Local Journalism Initiative Reporter
Leonard Bastien, knowledge keeper, Elder and chair of the Manitou Asinîy-Iniskim-Tsa Xani Center, said it was several years ago that he and Blaine Favel, former chief of the Poundmaker Cree Nation, visited the Manitou Asinîy, or Manitou Stone, currently housed at the Royal Alberta Museum in Edmonton.
Bastien and Favel had spoken for many years about the meteorite, known by many names, including awâsis kôhtakocihk kîsikohk (the child who fell from the sky). The men had an overwhelming desire to bring the stone back to where it had fallen to earth near Hardisty, Alta., about 100 kms from the Saskatchewan border.
“It was always on my mind,” explained Bastien.
The Manitou Asinîy is of great spiritual significance to the Indigenous people of Alberta and Saskatchewan. Weighing in at 145 kg, the Manitou Stone came crashing through earth’s atmosphere thousands of years ago and its resting place served as a location where tribes would gather in search of peace and healing. It was said to protect the buffalo herds, which were central to the lives of the Prairie First Nations.
“If I interpret the stories and relate what I heard as a young man in our beliefs and our philosophy, the Creator gave us the buffalo and this was from where my community was. This is from the northern area where we had access to the buffalo. And prior to 1860, the Blackfoot people went up there and already had this connection to this rock. They would have ceremony there. They would have a spiritual connection, for their connection to the buffalo, for survival, for their beliefs and for healing. That was the stories I heard as a young man,” Bastien told Windspeaker.com.
In 1866, Reverend George McDougall, a Methodist missionary, removed the stone from its original landing spot, so that location remained a mystery.
In February 2021, Favel, Bastien and other Elders held a ceremony at the Manitou Stone in the museum in Edmonton where Elders told stories about the heritage of the iron rock, the powers it holds and the need for it to be returned and to be housed where the nations could have access to it for ceremony.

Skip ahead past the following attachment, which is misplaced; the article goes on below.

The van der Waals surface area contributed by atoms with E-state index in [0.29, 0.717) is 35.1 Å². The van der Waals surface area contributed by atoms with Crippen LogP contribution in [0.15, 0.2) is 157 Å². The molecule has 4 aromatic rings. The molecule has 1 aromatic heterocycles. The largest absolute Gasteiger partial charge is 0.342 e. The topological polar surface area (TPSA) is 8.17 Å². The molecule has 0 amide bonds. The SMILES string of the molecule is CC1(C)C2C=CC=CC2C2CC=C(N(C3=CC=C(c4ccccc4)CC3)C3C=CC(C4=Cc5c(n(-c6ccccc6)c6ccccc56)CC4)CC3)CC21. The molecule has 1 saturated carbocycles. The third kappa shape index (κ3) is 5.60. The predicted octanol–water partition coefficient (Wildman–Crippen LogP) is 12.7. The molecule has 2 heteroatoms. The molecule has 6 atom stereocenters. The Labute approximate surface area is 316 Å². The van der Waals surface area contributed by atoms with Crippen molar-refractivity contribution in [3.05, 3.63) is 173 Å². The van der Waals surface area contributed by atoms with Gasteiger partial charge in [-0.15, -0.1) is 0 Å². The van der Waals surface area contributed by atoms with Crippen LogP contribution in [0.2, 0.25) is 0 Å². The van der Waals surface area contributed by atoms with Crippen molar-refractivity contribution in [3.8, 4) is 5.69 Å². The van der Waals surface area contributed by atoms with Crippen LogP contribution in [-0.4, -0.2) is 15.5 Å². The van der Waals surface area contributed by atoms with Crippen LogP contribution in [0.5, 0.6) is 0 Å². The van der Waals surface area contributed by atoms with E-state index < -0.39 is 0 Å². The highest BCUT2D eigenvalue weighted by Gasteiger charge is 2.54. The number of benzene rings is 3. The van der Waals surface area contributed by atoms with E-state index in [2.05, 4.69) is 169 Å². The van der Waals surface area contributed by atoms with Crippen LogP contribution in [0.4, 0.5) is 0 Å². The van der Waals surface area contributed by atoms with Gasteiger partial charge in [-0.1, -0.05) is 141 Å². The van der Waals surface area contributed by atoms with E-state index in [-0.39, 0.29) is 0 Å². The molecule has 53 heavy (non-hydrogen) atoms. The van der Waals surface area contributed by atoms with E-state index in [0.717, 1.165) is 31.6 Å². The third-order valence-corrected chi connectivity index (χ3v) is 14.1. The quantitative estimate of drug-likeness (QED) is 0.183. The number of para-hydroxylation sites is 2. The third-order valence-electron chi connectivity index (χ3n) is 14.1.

“The planets all aligned that day,” said Bastien.
Soon after the ceremony, connections began to be made with the tribes within the buffalo culture and with government officials. That led to in-depth discussions about how to repatriate the stone to its original location and to a purpose-built interpretative and healing center.
It was discovered that the original location of the Manitou Asinîy had been dug up and now housed a gravel extraction pit.
“We went up to the location and had a sweat lodge in June of 2021 and October 2021. And then we went back to Edmonton and had ceremony at the rock itself and from there began to organize as a group and continued to move forward,” Bastien said.
The group met with the current landowners, MLAs, members of the Royal Museum of Alberta and Indigenous leaders.
“The task at hand was to get support from the tribes that had a connection to the rock, that are part of the buffalo culture. And we got support from these tribes and as it worked out on Sept. 30 the rock was turned back over to us to work with a joint stewardship process in repatriating the rock back to its original location,” Bastien said.
Bastien and former Alberta premier Jason Kenney signed a co-stewardship agreement that will allow funding in the amount of $500,000 to help with the process of holding meetings, creating plans and working with an architect to build a facility to house the stone.
“We really do try and want to engage in meaningful ways with our Indigenous nations that we share this land with,” said Minister of Culture Ron Orr. “This is one of those things that they have asked us for, that they have asked about. It’s not a new ask. It’s an old one.”
Bastien said he thinks it will still be a couple years until the project is complete, but once the stone is brought back to its home it will provide a place where people can gather and learn about the history, culture and science of it.
“It is a big-ticket item for education people to include land-based education,” he said. “For me as a young man up to now it is that land-based education that has made a significant positive difference in my life and who I am today.
“With this repatriation and the access to it, yes, there will be that education that would be provided from a historical perspective and looking at the astronomy, astrology, cosmic and meteorites … There’s a thirst and hunger from the young people to learn more about their cultural roots, and so this rock will assist in that. It’s not going to totally be the focus that’s going to help them, but it will play a significant role in assisting with that the history of our buffalo culture.”
Local Journalism Initiative Reporters are supported by a financial contribution made by the Government of Canada.